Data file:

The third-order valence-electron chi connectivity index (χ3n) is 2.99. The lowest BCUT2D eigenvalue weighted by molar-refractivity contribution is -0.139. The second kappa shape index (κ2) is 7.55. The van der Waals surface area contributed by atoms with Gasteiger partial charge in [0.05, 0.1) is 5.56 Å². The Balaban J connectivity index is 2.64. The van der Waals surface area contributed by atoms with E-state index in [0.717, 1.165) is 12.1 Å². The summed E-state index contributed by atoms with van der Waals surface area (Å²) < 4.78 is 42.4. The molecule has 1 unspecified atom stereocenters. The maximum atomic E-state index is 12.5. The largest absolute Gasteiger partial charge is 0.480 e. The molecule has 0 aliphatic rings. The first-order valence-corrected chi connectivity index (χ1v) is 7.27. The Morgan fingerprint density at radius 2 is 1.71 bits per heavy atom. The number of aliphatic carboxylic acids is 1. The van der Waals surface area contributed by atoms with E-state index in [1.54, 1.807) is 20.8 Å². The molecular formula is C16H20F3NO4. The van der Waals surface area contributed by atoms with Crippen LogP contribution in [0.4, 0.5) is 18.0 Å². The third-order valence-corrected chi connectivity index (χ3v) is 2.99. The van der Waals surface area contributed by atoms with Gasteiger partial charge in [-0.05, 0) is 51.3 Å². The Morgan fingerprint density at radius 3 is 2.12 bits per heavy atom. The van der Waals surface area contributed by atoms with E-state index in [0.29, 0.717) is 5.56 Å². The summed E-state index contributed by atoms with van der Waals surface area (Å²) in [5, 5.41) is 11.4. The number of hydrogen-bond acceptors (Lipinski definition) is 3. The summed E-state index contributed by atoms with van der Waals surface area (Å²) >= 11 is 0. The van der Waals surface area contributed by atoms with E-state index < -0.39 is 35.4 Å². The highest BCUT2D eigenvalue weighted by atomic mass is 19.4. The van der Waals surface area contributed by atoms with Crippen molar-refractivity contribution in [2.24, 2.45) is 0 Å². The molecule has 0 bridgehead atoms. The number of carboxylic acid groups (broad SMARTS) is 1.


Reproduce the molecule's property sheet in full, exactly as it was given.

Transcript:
The third-order valence-electron chi connectivity index (χ3n) is 2.99. The lowest BCUT2D eigenvalue weighted by molar-refractivity contribution is -0.139. The second kappa shape index (κ2) is 7.55. The van der Waals surface area contributed by atoms with Gasteiger partial charge in [0.05, 0.1) is 5.56 Å². The Balaban J connectivity index is 2.64. The van der Waals surface area contributed by atoms with E-state index in [0.717, 1.165) is 12.1 Å². The summed E-state index contributed by atoms with van der Waals surface area (Å²) < 4.78 is 42.4. The molecule has 1 unspecified atom stereocenters. The maximum atomic E-state index is 12.5. The largest absolute Gasteiger partial charge is 0.480 e. The molecule has 0 aliphatic rings. The first-order valence-corrected chi connectivity index (χ1v) is 7.27. The Morgan fingerprint density at radius 2 is 1.71 bits per heavy atom. The number of aliphatic carboxylic acids is 1. The van der Waals surface area contributed by atoms with E-state index in [1.54, 1.807) is 20.8 Å². The molecular formula is C16H20F3NO4. The van der Waals surface area contributed by atoms with Crippen LogP contribution in [0.4, 0.5) is 18.0 Å². The third-order valence-corrected chi connectivity index (χ3v) is 2.99. The van der Waals surface area contributed by atoms with Gasteiger partial charge in [-0.05, 0) is 51.3 Å². The Morgan fingerprint density at radius 3 is 2.12 bits per heavy atom. The van der Waals surface area contributed by atoms with E-state index in [0.29, 0.717) is 5.56 Å². The summed E-state index contributed by atoms with van der Waals surface area (Å²) in [5, 5.41) is 11.4. The number of hydrogen-bond acceptors (Lipinski definition) is 3. The summed E-state index contributed by atoms with van der Waals surface area (Å²) >= 11 is 0. The van der Waals surface area contributed by atoms with E-state index < -0.39 is 35.4 Å². The highest BCUT2D eigenvalue weighted by atomic mass is 19.4. The van der Waals surface area contributed by atoms with Crippen molar-refractivity contribution in [2.24, 2.45) is 0 Å². The molecule has 0 bridgehead atoms. The number of carboxylic acid groups (broad SMARTS) is 1.